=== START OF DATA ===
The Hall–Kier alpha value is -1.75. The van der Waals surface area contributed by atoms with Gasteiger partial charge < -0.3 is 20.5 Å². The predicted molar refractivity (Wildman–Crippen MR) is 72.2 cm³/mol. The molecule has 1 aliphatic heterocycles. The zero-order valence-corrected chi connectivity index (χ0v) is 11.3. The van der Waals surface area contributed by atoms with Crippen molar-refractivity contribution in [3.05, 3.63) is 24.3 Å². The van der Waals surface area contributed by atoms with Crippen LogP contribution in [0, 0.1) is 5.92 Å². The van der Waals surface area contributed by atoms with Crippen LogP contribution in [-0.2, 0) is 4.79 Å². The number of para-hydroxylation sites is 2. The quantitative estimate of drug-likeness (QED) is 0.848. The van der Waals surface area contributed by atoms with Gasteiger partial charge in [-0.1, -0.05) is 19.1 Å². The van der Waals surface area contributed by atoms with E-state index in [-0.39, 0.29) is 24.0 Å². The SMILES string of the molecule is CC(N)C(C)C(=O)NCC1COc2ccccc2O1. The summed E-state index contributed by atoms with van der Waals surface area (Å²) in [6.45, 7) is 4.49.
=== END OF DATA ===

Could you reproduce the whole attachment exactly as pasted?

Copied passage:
The Hall–Kier alpha value is -1.75. The van der Waals surface area contributed by atoms with Gasteiger partial charge < -0.3 is 20.5 Å². The predicted molar refractivity (Wildman–Crippen MR) is 72.2 cm³/mol. The molecule has 1 aliphatic heterocycles. The zero-order valence-corrected chi connectivity index (χ0v) is 11.3. The van der Waals surface area contributed by atoms with Crippen molar-refractivity contribution in [3.05, 3.63) is 24.3 Å². The van der Waals surface area contributed by atoms with Crippen LogP contribution in [0, 0.1) is 5.92 Å². The van der Waals surface area contributed by atoms with Crippen LogP contribution in [-0.2, 0) is 4.79 Å². The number of para-hydroxylation sites is 2. The quantitative estimate of drug-likeness (QED) is 0.848. The van der Waals surface area contributed by atoms with Gasteiger partial charge in [-0.1, -0.05) is 19.1 Å². The van der Waals surface area contributed by atoms with E-state index in [-0.39, 0.29) is 24.0 Å². The SMILES string of the molecule is CC(N)C(C)C(=O)NCC1COc2ccccc2O1. The summed E-state index contributed by atoms with van der Waals surface area (Å²) in [6.45, 7) is 4.49.